Response to a foolish professor
Professor of human geography at the University of Sheffield, Danny Dorling, has made a right fool of himself, in extracts of his book, published in the Geographical magazine.
Dorling has a right old go at Thomas Robert Malthus for his ignorance and worry about the human population 'timebomb'. Dorling repeatedly calls him a fool, although Malthus lacked the professor's hindsight - by about 200 years years. Malthus died in 1834.
So Dorling would have us believe that there is no population 'bomb' and that we shouldn't be 'concerned' about overpopulation.
I understand that wealth, health and education inhibits large families, however, Dorling seems to have neglected the results of overpopulation - which are too many to mention.
But here's a few obvious ones to consider. The more people there are, given a catastrophe like huge storms, earthquakes or tsunamis, more people will die, more people will be affected, needing help and rescue.
More people means needing more resources - more forests cut down, eco-systems lost and less biodiversity.
More people means more pollution - at present 14 billion pounds of mostly plastic waste are dumped into the oceans, killing 1 million seabirds and 100,000 sea mammals.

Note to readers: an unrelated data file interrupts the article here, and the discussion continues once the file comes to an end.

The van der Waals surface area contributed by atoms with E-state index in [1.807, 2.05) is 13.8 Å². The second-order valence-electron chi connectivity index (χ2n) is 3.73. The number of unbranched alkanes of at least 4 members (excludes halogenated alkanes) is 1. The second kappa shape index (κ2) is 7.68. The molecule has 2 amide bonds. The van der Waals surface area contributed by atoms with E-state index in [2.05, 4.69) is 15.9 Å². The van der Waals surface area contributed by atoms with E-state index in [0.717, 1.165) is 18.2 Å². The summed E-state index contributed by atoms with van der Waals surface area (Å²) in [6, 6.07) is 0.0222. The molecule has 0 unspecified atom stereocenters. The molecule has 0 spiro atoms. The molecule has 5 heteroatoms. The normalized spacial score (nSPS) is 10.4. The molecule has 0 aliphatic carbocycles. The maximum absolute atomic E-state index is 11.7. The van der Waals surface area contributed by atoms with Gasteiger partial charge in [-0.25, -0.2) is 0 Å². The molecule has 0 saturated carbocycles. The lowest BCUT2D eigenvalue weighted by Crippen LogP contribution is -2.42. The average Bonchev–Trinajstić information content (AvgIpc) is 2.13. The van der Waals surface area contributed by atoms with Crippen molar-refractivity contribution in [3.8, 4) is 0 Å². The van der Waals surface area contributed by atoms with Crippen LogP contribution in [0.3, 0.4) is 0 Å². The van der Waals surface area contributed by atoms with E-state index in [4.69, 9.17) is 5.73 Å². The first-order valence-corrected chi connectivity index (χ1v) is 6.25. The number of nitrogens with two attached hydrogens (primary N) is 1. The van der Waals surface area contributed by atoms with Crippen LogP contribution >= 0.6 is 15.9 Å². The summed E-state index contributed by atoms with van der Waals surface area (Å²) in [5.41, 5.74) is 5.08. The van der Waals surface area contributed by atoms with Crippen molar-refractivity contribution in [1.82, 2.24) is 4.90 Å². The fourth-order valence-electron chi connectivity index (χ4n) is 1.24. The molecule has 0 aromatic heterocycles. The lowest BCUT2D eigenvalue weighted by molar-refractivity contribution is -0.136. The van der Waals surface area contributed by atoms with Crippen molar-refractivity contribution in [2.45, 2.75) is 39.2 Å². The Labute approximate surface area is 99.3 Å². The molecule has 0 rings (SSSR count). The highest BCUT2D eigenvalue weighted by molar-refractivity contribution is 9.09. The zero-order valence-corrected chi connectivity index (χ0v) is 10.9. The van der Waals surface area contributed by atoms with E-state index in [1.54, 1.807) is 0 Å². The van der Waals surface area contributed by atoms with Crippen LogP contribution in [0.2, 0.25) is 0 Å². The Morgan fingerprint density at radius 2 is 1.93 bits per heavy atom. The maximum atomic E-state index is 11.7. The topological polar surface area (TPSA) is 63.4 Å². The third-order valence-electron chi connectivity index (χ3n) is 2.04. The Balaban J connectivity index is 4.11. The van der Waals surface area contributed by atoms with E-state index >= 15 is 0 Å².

Over fishing is a world wide problem, to feed not just a still expanding human population, but its pet dogs and cats too.
Water scarcity affects 2.8 billion people and 1.2 billion lack access to clean drinking water - an estimated 5,000 people die every day from this.
Malnutrition affects 1 in 12 people worldwide. Half of all child deaths are caused by malnutrition.
Over the last one hundred years it has been estimated that more than 81 million people have died in famines.
[Don't worry there's plenty for everyone!!!]
It all makes the professor look a bit stupid, doesn't it?
I'm sure you could cram another 10, 20, 50 billion humans (and their pets) onto the planet Earth, but not without climate change, biodiversity loss, famine and pollution. Not with our history; not with our present technology.
There's already too many humans on the planet - the 'bomb' has gone off many times - but human resilience turns a deaf ear.